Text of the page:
An FDA news release said the systems subject to the decree are radiological image processing and image-intensified fluoroscopic x-ray systems. The products are used during diagnostic, surgical, and interventional procedures.

A month-long FDA inspection last summer at the company's Salt Lake City facility found multiple deficiencies. Among them was failure to establish and maintain adequate design validation procedures and failure to establish and maintain adequate procedures for implementing corrective and preventive actions. An earlier inspection at that facility resulted in a March 31, 2005, warning letter. FDA said it took the latest enforcement action when the 2006 inspection showed inadequate responses to problems cited in that warning letter.

Under the terms of the consent decree, the companies will take necessary measures to ensure compliance. The firms also must comply with CGMP requirements and FDA regulations for reporting adverse events and malfunctions and device corrections and removals. The decree also requires the companies to hire an independent expert to inspect the Utah and Massachusetts facilities. The expert must certify to FDA that corrections have been made. Manufacturing and distribution can resume at the two facilities once FDA is satisfied that they are in compliance.

The companies may continue to provide routine service maintenance, replacement parts, and accessories for imaging systems that are already in U.S. healthcare facilities.

FDA Issues Nucleic Acid Assay Guidance

FDA has issued a guidance for industry and FDA staff called “Class II Special Controls Guidance Document: Quality Control Material for Cystic Fibrosis Nucleic Acid Assays.” It supports classification of quality control material for cystic fibrosis nucleic acid assays into Class II. The guidance says the material is a device intended to help monitor the reliability of a test system. It detects analytical deviations such as those that may arise from reagent or instrument variation in genetic testing. This includes recombinant, synthetic, and cell line–based DNA controls.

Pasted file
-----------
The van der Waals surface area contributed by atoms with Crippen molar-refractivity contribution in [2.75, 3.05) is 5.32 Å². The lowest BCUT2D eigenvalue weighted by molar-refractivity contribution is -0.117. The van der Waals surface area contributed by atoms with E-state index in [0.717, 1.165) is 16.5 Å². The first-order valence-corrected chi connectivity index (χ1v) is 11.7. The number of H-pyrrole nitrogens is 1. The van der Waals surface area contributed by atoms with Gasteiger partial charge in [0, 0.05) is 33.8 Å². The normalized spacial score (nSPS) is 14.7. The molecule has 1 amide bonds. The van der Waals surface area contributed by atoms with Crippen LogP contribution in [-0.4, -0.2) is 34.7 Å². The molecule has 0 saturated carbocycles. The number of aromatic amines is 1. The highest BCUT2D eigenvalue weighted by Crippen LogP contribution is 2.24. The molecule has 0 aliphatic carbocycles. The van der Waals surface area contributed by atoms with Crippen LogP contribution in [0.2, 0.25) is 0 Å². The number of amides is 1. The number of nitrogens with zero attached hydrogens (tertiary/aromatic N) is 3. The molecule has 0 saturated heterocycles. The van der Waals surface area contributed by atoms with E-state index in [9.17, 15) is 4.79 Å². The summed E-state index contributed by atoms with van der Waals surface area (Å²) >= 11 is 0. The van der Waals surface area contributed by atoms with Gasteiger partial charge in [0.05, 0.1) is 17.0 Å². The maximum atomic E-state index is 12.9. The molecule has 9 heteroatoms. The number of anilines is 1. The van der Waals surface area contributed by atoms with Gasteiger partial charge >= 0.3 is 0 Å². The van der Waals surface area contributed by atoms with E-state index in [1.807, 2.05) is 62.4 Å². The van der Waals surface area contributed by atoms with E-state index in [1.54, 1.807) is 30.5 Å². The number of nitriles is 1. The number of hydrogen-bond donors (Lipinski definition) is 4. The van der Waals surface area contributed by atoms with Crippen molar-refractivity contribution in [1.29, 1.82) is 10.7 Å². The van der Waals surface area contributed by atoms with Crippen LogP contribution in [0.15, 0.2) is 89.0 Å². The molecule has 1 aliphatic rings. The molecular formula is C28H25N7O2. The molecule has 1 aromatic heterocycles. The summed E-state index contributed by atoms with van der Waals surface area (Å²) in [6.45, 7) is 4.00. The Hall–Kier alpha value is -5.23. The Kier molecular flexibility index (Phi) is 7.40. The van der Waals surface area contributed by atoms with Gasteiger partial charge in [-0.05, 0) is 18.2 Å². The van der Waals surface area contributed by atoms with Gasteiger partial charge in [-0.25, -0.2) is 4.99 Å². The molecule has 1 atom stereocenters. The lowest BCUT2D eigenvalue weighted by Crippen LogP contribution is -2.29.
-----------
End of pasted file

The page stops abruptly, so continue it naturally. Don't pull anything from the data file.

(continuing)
To access the new guidance, visit www.fda.gov/OHRMS/DOCKETS/98fr/06d-0515-gdl0001.pdf.

HemoSense Cited over QSR Problems

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The problems FDA cited in a warning letter to HemoSense related to the firm's in vitro diagnostic system, the INRatio INR.

An FDA inspection last summer at HemoSense Inc. (San Jose) found QSR problems in the firm's manufacturing facility. The problems relate to its INRatio INR system, an in vitro diagnostic system that provides a quantitative prothrombin time value with the use of fresh capillary whole blood.

Violations cited in a recently released warning letter from FDA's San Francisco district office included failure to ensure that QSR requirements are established and maintained and also failure to investigate the cause of nonconformities. In addition, the firm failed to investigate complaints involving possible failure of a device, labeling, or packaging to meet any of its specifications. Finally, failure to promptly review, evaluate, and investigate complaints and failure to ensure that all personnel are trained to adequately perform their assigned responsibilities were cited.

The inspection also found that HemoSense has failed to follow MDR requirements. It had not reported within 30 days information suggesting a device may have caused or contributed to a death or serious injury, or has malfunctioned and could cause or contribute to a death or serious injury. The warning letter said the company's responses were inadequate. They did not provide sufficient details and documentation of the firm's root-cause analysis. FDA uses those details to determine whether a firm's preventive actions are adequate to prevent recurrence of the problems.